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Fannie Mae: Consumer Housing Outlooks are Mixed

housing-forecastWith the release of Fannie Mae [1]’s most recent Home Purchase Sentiment Index [2] on Thursday, it seems consumers have mixed feelings on the outlook of today’s housing and economic markets.

Overall, the survey is positive, with 18 percent of those surveyed saying now is a good time to sell a home—an increase of 5 percent from May—and 32 percent saying it’s a good time to buy, a jump of 3 percent over last month.

Fewer consumers expect pricing increases, too. According to the survey, only 33 percent expect home prices to go up in the next 12 months—a 9-percent drop from last month’s survey. Another 41 percent expect mortgage rates to continue dropping over the next year.

But while many consumers think the market is right for buying and selling an affordable home, it seems economic factors may be getting in the way. The survey revealed that more Americans are concerned with losing their jobs—up 4 percent from May—and that overall incomes are dropping. In fact, the share of participants who said their income is significantly higher than 12 months ago dropped by 10 percentage points—down to 8 percent, the biggest monthly drop in the HPSI’s history.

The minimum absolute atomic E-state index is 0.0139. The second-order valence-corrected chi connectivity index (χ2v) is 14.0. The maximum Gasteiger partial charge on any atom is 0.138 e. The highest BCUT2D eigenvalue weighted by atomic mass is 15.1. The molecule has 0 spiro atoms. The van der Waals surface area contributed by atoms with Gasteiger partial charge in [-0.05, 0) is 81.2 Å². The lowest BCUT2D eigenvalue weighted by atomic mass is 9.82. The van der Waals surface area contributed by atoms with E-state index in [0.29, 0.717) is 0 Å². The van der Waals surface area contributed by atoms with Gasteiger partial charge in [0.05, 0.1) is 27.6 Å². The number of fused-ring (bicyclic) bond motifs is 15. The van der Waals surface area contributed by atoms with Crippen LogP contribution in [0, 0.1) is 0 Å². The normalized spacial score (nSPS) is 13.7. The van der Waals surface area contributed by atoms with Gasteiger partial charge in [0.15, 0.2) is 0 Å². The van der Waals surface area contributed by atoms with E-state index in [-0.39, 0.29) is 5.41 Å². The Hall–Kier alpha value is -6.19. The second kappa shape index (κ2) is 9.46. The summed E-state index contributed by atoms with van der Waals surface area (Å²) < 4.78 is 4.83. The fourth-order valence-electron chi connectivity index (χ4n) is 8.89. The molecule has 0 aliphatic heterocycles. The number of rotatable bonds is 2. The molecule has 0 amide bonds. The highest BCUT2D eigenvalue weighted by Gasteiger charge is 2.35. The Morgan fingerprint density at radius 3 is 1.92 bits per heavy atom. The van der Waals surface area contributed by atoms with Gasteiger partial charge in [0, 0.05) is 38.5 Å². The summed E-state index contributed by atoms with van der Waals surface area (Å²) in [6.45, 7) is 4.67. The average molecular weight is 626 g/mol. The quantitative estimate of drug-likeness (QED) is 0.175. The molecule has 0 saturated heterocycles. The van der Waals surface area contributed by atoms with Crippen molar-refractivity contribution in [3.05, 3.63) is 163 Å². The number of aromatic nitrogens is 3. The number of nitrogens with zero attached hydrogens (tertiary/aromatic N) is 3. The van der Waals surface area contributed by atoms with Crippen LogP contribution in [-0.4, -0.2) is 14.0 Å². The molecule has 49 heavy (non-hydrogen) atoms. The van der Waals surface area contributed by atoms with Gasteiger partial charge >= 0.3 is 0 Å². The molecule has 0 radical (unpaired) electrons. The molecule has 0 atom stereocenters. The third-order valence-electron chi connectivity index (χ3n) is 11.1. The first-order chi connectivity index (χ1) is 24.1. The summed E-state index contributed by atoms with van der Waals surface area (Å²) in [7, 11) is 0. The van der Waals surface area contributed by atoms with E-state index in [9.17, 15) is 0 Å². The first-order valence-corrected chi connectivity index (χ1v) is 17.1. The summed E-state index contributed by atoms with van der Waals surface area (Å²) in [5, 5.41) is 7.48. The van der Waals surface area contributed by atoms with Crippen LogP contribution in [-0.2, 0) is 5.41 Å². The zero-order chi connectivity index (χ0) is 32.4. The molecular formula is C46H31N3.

7-7 Fannie Mae HPSI graph“Growing pessimism about the overall direction of the economy gives us further pause as it now stands at the highest level we’ve seen in our National Housing Survey in the last two years,” said Doug Duncan, senior vice president and chief economist at Fannie Mae. “Meaningful improvement in the housing market going forward will likely require consistent upward movement in consumers’ income growth perceptions, which have thus far been stagnant.”

Once all aspects of the survey were considered, the total index for the HPSI dropped 2.1 points, from 85.3 to 83.2, between May and June. It is down 1.5 total points since the same time last year.

“The HPSI’s pullback in June from last month’s survey-high reading suggests a slight weakening in the 12-month outlook for housing activity,” Duncan said. “Pending home sales have pulled back in the face of continued home price growth, and we’re seeing some softening in the higher priced components of the market.”

The HPSI polls 1,000 Americans via telephone regarding their attitudes on homeownership, home pricing, the economy, and other market factors. It is released on a monthly basis.